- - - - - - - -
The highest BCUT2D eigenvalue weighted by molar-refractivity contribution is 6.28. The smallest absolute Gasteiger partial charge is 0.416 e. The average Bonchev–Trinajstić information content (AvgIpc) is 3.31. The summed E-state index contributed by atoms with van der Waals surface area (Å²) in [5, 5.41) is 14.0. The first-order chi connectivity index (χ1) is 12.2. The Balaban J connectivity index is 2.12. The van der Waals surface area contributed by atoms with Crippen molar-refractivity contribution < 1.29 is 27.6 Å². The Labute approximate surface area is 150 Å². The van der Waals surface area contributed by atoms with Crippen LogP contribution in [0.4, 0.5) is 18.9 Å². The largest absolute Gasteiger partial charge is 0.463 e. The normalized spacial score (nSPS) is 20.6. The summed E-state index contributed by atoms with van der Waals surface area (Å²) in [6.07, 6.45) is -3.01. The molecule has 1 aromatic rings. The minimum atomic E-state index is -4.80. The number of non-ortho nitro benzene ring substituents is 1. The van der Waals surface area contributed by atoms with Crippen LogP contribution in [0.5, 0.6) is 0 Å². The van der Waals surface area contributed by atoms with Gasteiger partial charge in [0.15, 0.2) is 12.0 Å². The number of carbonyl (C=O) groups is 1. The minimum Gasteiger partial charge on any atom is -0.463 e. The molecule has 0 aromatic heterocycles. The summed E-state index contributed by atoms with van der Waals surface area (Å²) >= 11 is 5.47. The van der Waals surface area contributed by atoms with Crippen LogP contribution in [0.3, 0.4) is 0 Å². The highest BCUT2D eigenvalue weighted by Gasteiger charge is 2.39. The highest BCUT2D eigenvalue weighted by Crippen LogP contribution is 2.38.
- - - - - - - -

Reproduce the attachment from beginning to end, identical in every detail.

The highest BCUT2D eigenvalue weighted by molar-refractivity contribution is 6.28. The smallest absolute Gasteiger partial charge is 0.416 e. The average Bonchev–Trinajstić information content (AvgIpc) is 3.31. The summed E-state index contributed by atoms with van der Waals surface area (Å²) in [5, 5.41) is 14.0. The first-order chi connectivity index (χ1) is 12.2. The Balaban J connectivity index is 2.12. The van der Waals surface area contributed by atoms with Crippen molar-refractivity contribution < 1.29 is 27.6 Å². The Labute approximate surface area is 150 Å². The van der Waals surface area contributed by atoms with Crippen LogP contribution in [0.4, 0.5) is 18.9 Å². The largest absolute Gasteiger partial charge is 0.463 e. The normalized spacial score (nSPS) is 20.6. The summed E-state index contributed by atoms with van der Waals surface area (Å²) in [6.07, 6.45) is -3.01. The molecule has 1 aromatic rings. The minimum atomic E-state index is -4.80. The number of non-ortho nitro benzene ring substituents is 1. The van der Waals surface area contributed by atoms with Crippen LogP contribution in [0.5, 0.6) is 0 Å². The van der Waals surface area contributed by atoms with Gasteiger partial charge in [0.15, 0.2) is 12.0 Å². The number of carbonyl (C=O) groups is 1. The minimum Gasteiger partial charge on any atom is -0.463 e. The molecule has 0 aromatic heterocycles. The summed E-state index contributed by atoms with van der Waals surface area (Å²) >= 11 is 5.47. The van der Waals surface area contributed by atoms with Crippen LogP contribution in [0.3, 0.4) is 0 Å². The highest BCUT2D eigenvalue weighted by Gasteiger charge is 2.39. The highest BCUT2D eigenvalue weighted by Crippen LogP contribution is 2.38.